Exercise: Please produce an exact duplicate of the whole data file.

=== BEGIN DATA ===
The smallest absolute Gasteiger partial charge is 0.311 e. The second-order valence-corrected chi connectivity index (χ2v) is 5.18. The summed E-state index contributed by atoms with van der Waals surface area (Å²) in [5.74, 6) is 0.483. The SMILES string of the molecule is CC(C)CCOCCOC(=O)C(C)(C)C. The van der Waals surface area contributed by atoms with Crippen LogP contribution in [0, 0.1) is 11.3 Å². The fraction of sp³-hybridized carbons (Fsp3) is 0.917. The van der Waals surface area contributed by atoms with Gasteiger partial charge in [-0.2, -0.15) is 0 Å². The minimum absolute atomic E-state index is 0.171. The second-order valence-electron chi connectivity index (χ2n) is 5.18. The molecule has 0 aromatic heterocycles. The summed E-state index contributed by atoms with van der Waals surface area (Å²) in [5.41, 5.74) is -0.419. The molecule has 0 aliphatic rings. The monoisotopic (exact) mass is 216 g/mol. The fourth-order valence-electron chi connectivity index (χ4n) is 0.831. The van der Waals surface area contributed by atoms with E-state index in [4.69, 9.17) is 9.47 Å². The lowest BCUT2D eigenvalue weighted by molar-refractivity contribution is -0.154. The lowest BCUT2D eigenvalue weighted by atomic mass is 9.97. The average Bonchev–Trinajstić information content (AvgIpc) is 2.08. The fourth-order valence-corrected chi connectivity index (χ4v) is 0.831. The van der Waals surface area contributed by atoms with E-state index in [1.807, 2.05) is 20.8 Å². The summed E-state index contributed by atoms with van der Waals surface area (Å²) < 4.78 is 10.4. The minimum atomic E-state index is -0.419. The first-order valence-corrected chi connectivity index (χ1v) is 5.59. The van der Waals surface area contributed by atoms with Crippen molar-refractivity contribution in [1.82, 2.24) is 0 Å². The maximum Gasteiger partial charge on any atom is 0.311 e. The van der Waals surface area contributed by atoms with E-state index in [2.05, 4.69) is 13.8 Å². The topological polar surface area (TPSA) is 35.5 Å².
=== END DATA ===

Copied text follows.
The smallest absolute Gasteiger partial charge is 0.311 e. The second-order valence-corrected chi connectivity index (χ2v) is 5.18. The summed E-state index contributed by atoms with van der Waals surface area (Å²) in [5.74, 6) is 0.483. The SMILES string of the molecule is CC(C)CCOCCOC(=O)C(C)(C)C. The van der Waals surface area contributed by atoms with Crippen LogP contribution in [0, 0.1) is 11.3 Å². The fraction of sp³-hybridized carbons (Fsp3) is 0.917. The van der Waals surface area contributed by atoms with Gasteiger partial charge in [-0.2, -0.15) is 0 Å². The minimum absolute atomic E-state index is 0.171. The second-order valence-electron chi connectivity index (χ2n) is 5.18. The molecule has 0 aromatic heterocycles. The summed E-state index contributed by atoms with van der Waals surface area (Å²) in [5.41, 5.74) is -0.419. The molecule has 0 aliphatic rings. The monoisotopic (exact) mass is 216 g/mol. The fourth-order valence-electron chi connectivity index (χ4n) is 0.831. The van der Waals surface area contributed by atoms with E-state index in [4.69, 9.17) is 9.47 Å². The lowest BCUT2D eigenvalue weighted by molar-refractivity contribution is -0.154. The lowest BCUT2D eigenvalue weighted by atomic mass is 9.97. The average Bonchev–Trinajstić information content (AvgIpc) is 2.08. The fourth-order valence-corrected chi connectivity index (χ4v) is 0.831. The van der Waals surface area contributed by atoms with E-state index in [1.807, 2.05) is 20.8 Å². The summed E-state index contributed by atoms with van der Waals surface area (Å²) < 4.78 is 10.4. The minimum atomic E-state index is -0.419. The first-order valence-corrected chi connectivity index (χ1v) is 5.59. The van der Waals surface area contributed by atoms with Crippen molar-refractivity contribution in [1.82, 2.24) is 0 Å². The maximum Gasteiger partial charge on any atom is 0.311 e. The van der Waals surface area contributed by atoms with E-state index in [2.05, 4.69) is 13.8 Å². The topological polar surface area (TPSA) is 35.5 Å².